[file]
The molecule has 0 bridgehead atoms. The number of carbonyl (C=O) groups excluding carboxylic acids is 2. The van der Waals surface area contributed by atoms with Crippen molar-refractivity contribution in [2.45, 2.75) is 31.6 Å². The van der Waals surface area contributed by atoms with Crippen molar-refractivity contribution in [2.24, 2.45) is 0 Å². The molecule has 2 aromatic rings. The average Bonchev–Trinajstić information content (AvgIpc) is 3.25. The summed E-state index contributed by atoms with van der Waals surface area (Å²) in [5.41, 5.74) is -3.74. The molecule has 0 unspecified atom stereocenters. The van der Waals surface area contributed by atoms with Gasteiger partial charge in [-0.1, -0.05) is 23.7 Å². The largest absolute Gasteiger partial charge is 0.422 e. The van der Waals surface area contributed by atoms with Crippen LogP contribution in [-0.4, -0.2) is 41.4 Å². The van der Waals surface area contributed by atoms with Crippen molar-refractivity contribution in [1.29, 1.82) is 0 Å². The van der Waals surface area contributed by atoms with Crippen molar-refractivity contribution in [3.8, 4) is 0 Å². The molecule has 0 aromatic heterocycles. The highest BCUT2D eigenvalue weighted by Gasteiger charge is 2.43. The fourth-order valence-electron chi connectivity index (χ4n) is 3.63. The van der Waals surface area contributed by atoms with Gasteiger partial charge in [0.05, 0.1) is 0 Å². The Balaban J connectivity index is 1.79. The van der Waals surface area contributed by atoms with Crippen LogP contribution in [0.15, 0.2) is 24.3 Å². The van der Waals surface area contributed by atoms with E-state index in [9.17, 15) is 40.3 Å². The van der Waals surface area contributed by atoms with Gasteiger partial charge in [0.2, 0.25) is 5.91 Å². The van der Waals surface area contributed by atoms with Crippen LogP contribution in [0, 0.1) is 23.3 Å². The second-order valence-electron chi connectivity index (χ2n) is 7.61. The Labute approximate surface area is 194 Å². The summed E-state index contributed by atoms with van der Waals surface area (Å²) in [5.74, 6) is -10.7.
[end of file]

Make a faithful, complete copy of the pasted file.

The molecule has 0 bridgehead atoms. The number of carbonyl (C=O) groups excluding carboxylic acids is 2. The van der Waals surface area contributed by atoms with Crippen molar-refractivity contribution in [2.45, 2.75) is 31.6 Å². The van der Waals surface area contributed by atoms with Crippen molar-refractivity contribution in [2.24, 2.45) is 0 Å². The molecule has 2 aromatic rings. The average Bonchev–Trinajstić information content (AvgIpc) is 3.25. The summed E-state index contributed by atoms with van der Waals surface area (Å²) in [5.41, 5.74) is -3.74. The molecule has 0 unspecified atom stereocenters. The van der Waals surface area contributed by atoms with Gasteiger partial charge in [-0.1, -0.05) is 23.7 Å². The largest absolute Gasteiger partial charge is 0.422 e. The van der Waals surface area contributed by atoms with Crippen LogP contribution in [-0.4, -0.2) is 41.4 Å². The van der Waals surface area contributed by atoms with Crippen molar-refractivity contribution in [1.29, 1.82) is 0 Å². The van der Waals surface area contributed by atoms with Crippen molar-refractivity contribution in [3.8, 4) is 0 Å². The molecule has 0 aromatic heterocycles. The highest BCUT2D eigenvalue weighted by Gasteiger charge is 2.43. The fourth-order valence-electron chi connectivity index (χ4n) is 3.63. The van der Waals surface area contributed by atoms with Gasteiger partial charge in [0.05, 0.1) is 0 Å². The Balaban J connectivity index is 1.79. The van der Waals surface area contributed by atoms with Crippen LogP contribution in [0.15, 0.2) is 24.3 Å². The van der Waals surface area contributed by atoms with E-state index in [9.17, 15) is 40.3 Å². The van der Waals surface area contributed by atoms with Gasteiger partial charge in [0.2, 0.25) is 5.91 Å². The van der Waals surface area contributed by atoms with Crippen LogP contribution in [0, 0.1) is 23.3 Å². The second-order valence-electron chi connectivity index (χ2n) is 7.61. The Labute approximate surface area is 194 Å². The summed E-state index contributed by atoms with van der Waals surface area (Å²) in [5.74, 6) is -10.7.